A DNS client that sent a query containing the edns-keepalive-option
   but receives a response that does not contain the edns-keepalive-
   option should assume the server does not support keepalive and behave
   following the guidance in [DRAFT-5966bis].  This holds true even if a
   previous edns-keepalive-option exchange occurred on the existing TCP
   connection.

3.3.  Use by DNS Servers

3.3.1.  Receiving Queries

   A DNS server that receives a query using UDP transport that includes
   the edns-tcp-keepalive option MUST ignore the option.

   A DNS server that receives a query using TCP transport that includes
   the edns-tcp-keepalive option MAY modify the local idle timeout
   associated with that TCP session if resources permit.

3.3.2.  Sending Responses

   A DNS servers server that receives a query sent using TCP transport that
   includes an OPT RR MAY include the edns-tcp-keepalive option in responses
   sent using TCP transport the
   response to signal their the expected idle timeout on a connection.
   Servers MUST specify the TIMEOUT value that is currently associated
   with the TCP session.  It is reasonable for this value to change
   according to local resource constraints or in consideration of
   intermediary behaviour (for example TCP middleboxes or NATs).  The
   DNS server SHOULD send a edns-tcp-keepalive option with a timeout of
   0 if it deems its local resources are too low to service more TCP
   keepalive sessions. sessions, or if it wants clients to close currently open
   connections.

3.4.  TCP Session Management

   Both DNS clients and servers are subject to resource constraints
   which will limit the extent to which TCP sessions can persist.
   Effective limits for the number of active sessions that can be
   maintained on individual clients and servers should be established,
   either as configuration options or by interrogation of process limits
   imposed by the operating system.  Servers that implement edns-tcp-
   keepalive should also engage in TCP connection management by
   recycling existing connections when appropriate, closing connections
   gracefully and managing request queues to enable fair use.

   In the event that there is greater demand for TCP sessions than can
   be accommodated, servers may reduce the TIMEOUT value signalled in
   successive DNS messages to minimise idle time on existing sessions.
   This also allows, for example, clients with other candidate servers
   to query to establish new TCP sessions with different servers in
   expectation that an existing session is likely to be closed, or to
   fall back to UDP.

   Based on TCP session resources servers may signal a TIMEOUT value of
   0 to request clients to close connections as soon as possible.  This
   is useful when server resources become very low or a denial-of-
   service attack is detected and further maximises the shifting of
   TIME_WAIT state to well-behaved clients.

   However it should be noted that RCF6891 states:

      Lack of presence of an OPT record in a request MUST be taken as an
      indication that the requestor does not implement any part of this
      specification and that the responder MUST NOT include an OPT
      record in its response.

   Since servers must be faithful to this specification even on a
   persistent TCP connection it means that (following the initial
   exchange of timeouts) a server may not be presented with the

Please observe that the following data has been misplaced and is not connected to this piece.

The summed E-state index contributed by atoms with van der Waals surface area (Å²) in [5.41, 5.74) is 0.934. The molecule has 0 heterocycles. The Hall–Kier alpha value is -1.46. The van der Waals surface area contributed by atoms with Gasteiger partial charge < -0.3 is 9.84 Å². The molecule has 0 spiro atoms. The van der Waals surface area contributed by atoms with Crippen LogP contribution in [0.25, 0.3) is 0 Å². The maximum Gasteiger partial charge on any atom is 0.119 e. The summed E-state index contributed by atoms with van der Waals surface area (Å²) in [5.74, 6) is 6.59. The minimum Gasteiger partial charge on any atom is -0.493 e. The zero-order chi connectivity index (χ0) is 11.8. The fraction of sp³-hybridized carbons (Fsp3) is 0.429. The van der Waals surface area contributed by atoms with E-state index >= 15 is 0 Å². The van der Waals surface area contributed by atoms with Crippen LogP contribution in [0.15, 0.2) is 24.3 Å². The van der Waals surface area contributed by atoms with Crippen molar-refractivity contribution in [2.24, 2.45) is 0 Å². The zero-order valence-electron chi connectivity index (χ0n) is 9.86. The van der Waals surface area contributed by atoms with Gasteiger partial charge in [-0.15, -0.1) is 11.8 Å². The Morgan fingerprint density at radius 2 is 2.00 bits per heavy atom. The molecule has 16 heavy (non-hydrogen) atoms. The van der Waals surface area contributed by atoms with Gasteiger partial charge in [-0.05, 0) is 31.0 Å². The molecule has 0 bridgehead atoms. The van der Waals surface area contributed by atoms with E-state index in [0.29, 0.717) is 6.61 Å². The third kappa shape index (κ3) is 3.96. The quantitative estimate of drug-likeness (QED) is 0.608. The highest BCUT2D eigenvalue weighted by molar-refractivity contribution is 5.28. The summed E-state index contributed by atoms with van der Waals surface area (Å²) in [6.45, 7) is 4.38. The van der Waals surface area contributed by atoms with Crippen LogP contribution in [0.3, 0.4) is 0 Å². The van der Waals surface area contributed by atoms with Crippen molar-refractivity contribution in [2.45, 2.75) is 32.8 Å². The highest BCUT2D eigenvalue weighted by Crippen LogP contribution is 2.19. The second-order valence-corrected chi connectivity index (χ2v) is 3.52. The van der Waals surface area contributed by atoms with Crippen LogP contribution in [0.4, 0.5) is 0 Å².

opportunity to signal a change in the idle timeout associated with a
   connection if the client does not send any further requests
   containing EDNS0 OPT RRs.  This limitation makes persistent
   connection handling via an initial idle timeout signal more
   attractive than a mechanism that establishes default persistence and
   then uses a connection close signal (in a similar manner to HTTP 1.1
   [RFC7320]).

   DNS clients and servers MAY close a TCP session at any time in order
   to manage local resource constraints.  The algorithm by which clients
   and servers rank active TCP sessions in order to determine which to
   close is not specified in this document.

3.5.  Non-Clean Paths

   Many paths between DNS clients and servers suffer from poor hygiene,
   limiting the free flow of DNS messages that include particular EDNS0
   options, or messages that exceed a particular size.  A fallback
   strategy similar to that described in [RFC6891] section 6.2.2 SHOULD
   be employed to avoid persistent interference due to non-clean paths.

3.6.  Anycast Considerations

   DNS servers of various types are commonly deployed using anycast
   [RFC4786].

   Changes in network topology between clients and anycast servers may
   cause disruption to TCP sessions making use of edns-tcp-keepalive
   more often than with TCP sessions that omit it, since the TCP
   sessions are expected to be longer-lived.  Anycast servers MAY make
   use of TCP multipath [RFC6824] to anchor the server side of the TCP
   connection to an unambiguously-unicast address in order to avoid
   disruption due to topology changes.

4.  Intermediary Considerations

   It is RECOMMENDED that DNS intermediaries which terminate TCP
   connections implement keepalive.  Should a non-keepalive-aware edns-tcp-keepalive.  An intermediary sit that does
   not implement edns-tcp-keepalive but sits between a client and server
   that both support
   keepalive a potential side effect will be an increased frequency of
   the proxy closing edns-tcp-keepalive might close idle client connections. connections
   unnecessarily.

5.  Security Considerations
   The edns-tcp-keep-alive edns-tcp-keepalive option can potentially be abused to request
   large numbers of sessions in a quick burst.  When a Nameserver
   detects abusive behaviour, it SHOULD immediately close the TCP
   connection and free all buffers the resources used.

   Servers could choose to monitor client behaviour with respect to the
   edns-tcp-keepalive option to build up profiles of clients that do not
   honour the specified timeout.

   Readers are advised to familiarise themselves with the security
   considerations outlined in [DRAFT-5966bis]

   This section needs more work.  As usual.